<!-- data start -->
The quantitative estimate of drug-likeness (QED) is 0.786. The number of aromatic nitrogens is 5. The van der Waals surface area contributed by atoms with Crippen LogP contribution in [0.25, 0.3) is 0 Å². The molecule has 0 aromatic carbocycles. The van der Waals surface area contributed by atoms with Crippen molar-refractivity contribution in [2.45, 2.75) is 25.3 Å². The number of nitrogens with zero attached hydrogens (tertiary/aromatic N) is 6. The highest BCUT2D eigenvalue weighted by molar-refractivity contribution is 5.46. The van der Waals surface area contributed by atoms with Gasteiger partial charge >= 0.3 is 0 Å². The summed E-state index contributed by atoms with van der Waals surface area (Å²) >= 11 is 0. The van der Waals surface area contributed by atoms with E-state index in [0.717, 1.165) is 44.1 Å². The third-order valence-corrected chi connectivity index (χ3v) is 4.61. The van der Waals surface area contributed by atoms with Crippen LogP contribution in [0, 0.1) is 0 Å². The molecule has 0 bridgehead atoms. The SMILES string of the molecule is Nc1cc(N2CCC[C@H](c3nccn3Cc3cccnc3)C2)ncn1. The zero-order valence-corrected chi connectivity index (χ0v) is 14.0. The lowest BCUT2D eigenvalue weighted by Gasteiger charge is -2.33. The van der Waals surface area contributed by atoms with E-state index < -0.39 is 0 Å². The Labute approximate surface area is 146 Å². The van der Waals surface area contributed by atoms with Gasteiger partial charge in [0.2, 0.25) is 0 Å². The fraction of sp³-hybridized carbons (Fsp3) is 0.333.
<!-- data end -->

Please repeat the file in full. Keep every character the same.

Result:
The quantitative estimate of drug-likeness (QED) is 0.786. The number of aromatic nitrogens is 5. The van der Waals surface area contributed by atoms with Crippen LogP contribution in [0.25, 0.3) is 0 Å². The molecule has 0 aromatic carbocycles. The van der Waals surface area contributed by atoms with Crippen molar-refractivity contribution in [2.45, 2.75) is 25.3 Å². The number of nitrogens with zero attached hydrogens (tertiary/aromatic N) is 6. The highest BCUT2D eigenvalue weighted by molar-refractivity contribution is 5.46. The van der Waals surface area contributed by atoms with Gasteiger partial charge >= 0.3 is 0 Å². The summed E-state index contributed by atoms with van der Waals surface area (Å²) >= 11 is 0. The van der Waals surface area contributed by atoms with E-state index in [0.717, 1.165) is 44.1 Å². The third-order valence-corrected chi connectivity index (χ3v) is 4.61. The van der Waals surface area contributed by atoms with Crippen LogP contribution in [0, 0.1) is 0 Å². The molecule has 0 bridgehead atoms. The SMILES string of the molecule is Nc1cc(N2CCC[C@H](c3nccn3Cc3cccnc3)C2)ncn1. The zero-order valence-corrected chi connectivity index (χ0v) is 14.0. The lowest BCUT2D eigenvalue weighted by Gasteiger charge is -2.33. The van der Waals surface area contributed by atoms with E-state index < -0.39 is 0 Å². The Labute approximate surface area is 146 Å². The van der Waals surface area contributed by atoms with Gasteiger partial charge in [0.2, 0.25) is 0 Å². The fraction of sp³-hybridized carbons (Fsp3) is 0.333.